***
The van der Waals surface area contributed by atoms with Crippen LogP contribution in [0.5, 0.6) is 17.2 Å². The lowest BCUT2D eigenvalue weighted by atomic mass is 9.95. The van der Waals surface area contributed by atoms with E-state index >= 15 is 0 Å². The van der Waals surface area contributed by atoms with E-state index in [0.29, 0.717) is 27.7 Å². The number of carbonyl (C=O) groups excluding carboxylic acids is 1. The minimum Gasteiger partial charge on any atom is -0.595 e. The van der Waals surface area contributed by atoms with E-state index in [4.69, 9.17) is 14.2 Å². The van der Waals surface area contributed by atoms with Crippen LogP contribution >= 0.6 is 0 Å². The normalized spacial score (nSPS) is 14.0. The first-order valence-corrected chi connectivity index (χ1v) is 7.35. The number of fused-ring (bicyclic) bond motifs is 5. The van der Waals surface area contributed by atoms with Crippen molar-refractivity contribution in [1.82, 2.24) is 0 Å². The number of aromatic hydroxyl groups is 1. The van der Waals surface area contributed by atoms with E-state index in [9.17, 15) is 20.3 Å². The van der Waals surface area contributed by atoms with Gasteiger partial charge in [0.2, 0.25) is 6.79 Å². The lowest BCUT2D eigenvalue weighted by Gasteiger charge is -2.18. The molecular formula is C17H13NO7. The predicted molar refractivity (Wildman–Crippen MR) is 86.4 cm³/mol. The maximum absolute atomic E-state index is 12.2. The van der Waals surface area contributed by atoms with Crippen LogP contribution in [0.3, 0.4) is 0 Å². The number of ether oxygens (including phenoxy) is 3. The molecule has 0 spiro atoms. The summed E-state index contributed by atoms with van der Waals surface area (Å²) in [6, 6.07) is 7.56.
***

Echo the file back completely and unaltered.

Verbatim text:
The van der Waals surface area contributed by atoms with Crippen LogP contribution in [0.5, 0.6) is 17.2 Å². The lowest BCUT2D eigenvalue weighted by atomic mass is 9.95. The van der Waals surface area contributed by atoms with E-state index >= 15 is 0 Å². The van der Waals surface area contributed by atoms with E-state index in [0.29, 0.717) is 27.7 Å². The number of carbonyl (C=O) groups excluding carboxylic acids is 1. The minimum Gasteiger partial charge on any atom is -0.595 e. The van der Waals surface area contributed by atoms with E-state index in [4.69, 9.17) is 14.2 Å². The van der Waals surface area contributed by atoms with Crippen LogP contribution >= 0.6 is 0 Å². The normalized spacial score (nSPS) is 14.0. The first-order valence-corrected chi connectivity index (χ1v) is 7.35. The number of fused-ring (bicyclic) bond motifs is 5. The van der Waals surface area contributed by atoms with Crippen molar-refractivity contribution in [1.82, 2.24) is 0 Å². The number of aromatic hydroxyl groups is 1. The van der Waals surface area contributed by atoms with E-state index in [9.17, 15) is 20.3 Å². The van der Waals surface area contributed by atoms with Gasteiger partial charge in [0.2, 0.25) is 6.79 Å². The lowest BCUT2D eigenvalue weighted by Gasteiger charge is -2.18. The molecular formula is C17H13NO7. The predicted molar refractivity (Wildman–Crippen MR) is 86.4 cm³/mol. The maximum absolute atomic E-state index is 12.2. The van der Waals surface area contributed by atoms with Crippen LogP contribution in [0.3, 0.4) is 0 Å². The number of ether oxygens (including phenoxy) is 3. The molecule has 0 spiro atoms. The summed E-state index contributed by atoms with van der Waals surface area (Å²) in [6, 6.07) is 7.56.